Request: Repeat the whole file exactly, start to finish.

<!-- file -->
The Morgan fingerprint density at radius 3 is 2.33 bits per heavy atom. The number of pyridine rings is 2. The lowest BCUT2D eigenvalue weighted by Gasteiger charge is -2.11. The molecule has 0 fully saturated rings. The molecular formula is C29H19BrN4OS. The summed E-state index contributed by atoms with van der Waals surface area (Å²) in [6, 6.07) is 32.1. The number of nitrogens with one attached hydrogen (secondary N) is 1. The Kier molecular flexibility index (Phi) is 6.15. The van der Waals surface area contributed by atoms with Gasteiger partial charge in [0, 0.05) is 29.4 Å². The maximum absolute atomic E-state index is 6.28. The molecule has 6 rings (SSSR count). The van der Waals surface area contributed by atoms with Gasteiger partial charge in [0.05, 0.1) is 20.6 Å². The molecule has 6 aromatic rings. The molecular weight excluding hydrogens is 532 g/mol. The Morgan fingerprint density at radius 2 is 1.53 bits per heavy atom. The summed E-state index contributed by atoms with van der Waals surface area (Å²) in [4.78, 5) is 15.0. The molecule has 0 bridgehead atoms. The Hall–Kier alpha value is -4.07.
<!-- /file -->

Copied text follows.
The Morgan fingerprint density at radius 3 is 2.33 bits per heavy atom. The number of pyridine rings is 2. The lowest BCUT2D eigenvalue weighted by Gasteiger charge is -2.11. The molecule has 0 fully saturated rings. The molecular formula is C29H19BrN4OS. The summed E-state index contributed by atoms with van der Waals surface area (Å²) in [6, 6.07) is 32.1. The number of nitrogens with one attached hydrogen (secondary N) is 1. The Kier molecular flexibility index (Phi) is 6.15. The van der Waals surface area contributed by atoms with Gasteiger partial charge in [0, 0.05) is 29.4 Å². The maximum absolute atomic E-state index is 6.28. The molecule has 6 rings (SSSR count). The van der Waals surface area contributed by atoms with Gasteiger partial charge in [0.05, 0.1) is 20.6 Å². The molecule has 6 aromatic rings. The molecular weight excluding hydrogens is 532 g/mol. The Morgan fingerprint density at radius 2 is 1.53 bits per heavy atom. The summed E-state index contributed by atoms with van der Waals surface area (Å²) in [4.78, 5) is 15.0. The molecule has 0 bridgehead atoms. The Hall–Kier alpha value is -4.07.